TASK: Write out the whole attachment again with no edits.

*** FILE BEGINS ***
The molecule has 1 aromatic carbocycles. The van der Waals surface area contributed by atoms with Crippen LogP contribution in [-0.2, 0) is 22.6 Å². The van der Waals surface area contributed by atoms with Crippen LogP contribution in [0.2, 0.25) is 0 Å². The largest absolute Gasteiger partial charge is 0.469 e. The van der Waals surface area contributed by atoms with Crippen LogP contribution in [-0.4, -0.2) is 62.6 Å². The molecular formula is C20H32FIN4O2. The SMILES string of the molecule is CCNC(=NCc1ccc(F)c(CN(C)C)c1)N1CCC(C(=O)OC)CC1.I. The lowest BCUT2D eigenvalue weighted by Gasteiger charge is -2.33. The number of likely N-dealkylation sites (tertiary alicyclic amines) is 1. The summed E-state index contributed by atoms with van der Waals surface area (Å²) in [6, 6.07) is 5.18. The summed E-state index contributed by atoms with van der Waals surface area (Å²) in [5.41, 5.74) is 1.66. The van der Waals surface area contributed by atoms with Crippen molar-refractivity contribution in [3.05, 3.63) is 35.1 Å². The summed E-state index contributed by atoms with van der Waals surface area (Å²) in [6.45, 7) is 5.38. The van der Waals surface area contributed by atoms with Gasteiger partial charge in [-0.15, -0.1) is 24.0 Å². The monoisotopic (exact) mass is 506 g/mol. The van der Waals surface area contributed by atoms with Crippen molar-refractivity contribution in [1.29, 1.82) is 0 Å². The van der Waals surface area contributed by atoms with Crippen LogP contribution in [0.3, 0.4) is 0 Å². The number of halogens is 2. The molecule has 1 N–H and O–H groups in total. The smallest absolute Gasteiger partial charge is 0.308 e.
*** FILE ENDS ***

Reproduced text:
The molecule has 1 aromatic carbocycles. The van der Waals surface area contributed by atoms with Crippen LogP contribution in [-0.2, 0) is 22.6 Å². The van der Waals surface area contributed by atoms with Crippen LogP contribution in [0.2, 0.25) is 0 Å². The largest absolute Gasteiger partial charge is 0.469 e. The van der Waals surface area contributed by atoms with Crippen LogP contribution in [-0.4, -0.2) is 62.6 Å². The molecular formula is C20H32FIN4O2. The SMILES string of the molecule is CCNC(=NCc1ccc(F)c(CN(C)C)c1)N1CCC(C(=O)OC)CC1.I. The lowest BCUT2D eigenvalue weighted by Gasteiger charge is -2.33. The number of likely N-dealkylation sites (tertiary alicyclic amines) is 1. The summed E-state index contributed by atoms with van der Waals surface area (Å²) in [6, 6.07) is 5.18. The summed E-state index contributed by atoms with van der Waals surface area (Å²) in [5.41, 5.74) is 1.66. The van der Waals surface area contributed by atoms with Crippen molar-refractivity contribution in [3.05, 3.63) is 35.1 Å². The summed E-state index contributed by atoms with van der Waals surface area (Å²) in [6.45, 7) is 5.38. The van der Waals surface area contributed by atoms with Gasteiger partial charge in [-0.15, -0.1) is 24.0 Å². The monoisotopic (exact) mass is 506 g/mol. The van der Waals surface area contributed by atoms with Crippen molar-refractivity contribution in [1.29, 1.82) is 0 Å². The van der Waals surface area contributed by atoms with Crippen LogP contribution in [0.3, 0.4) is 0 Å². The number of halogens is 2. The molecule has 1 N–H and O–H groups in total. The smallest absolute Gasteiger partial charge is 0.308 e.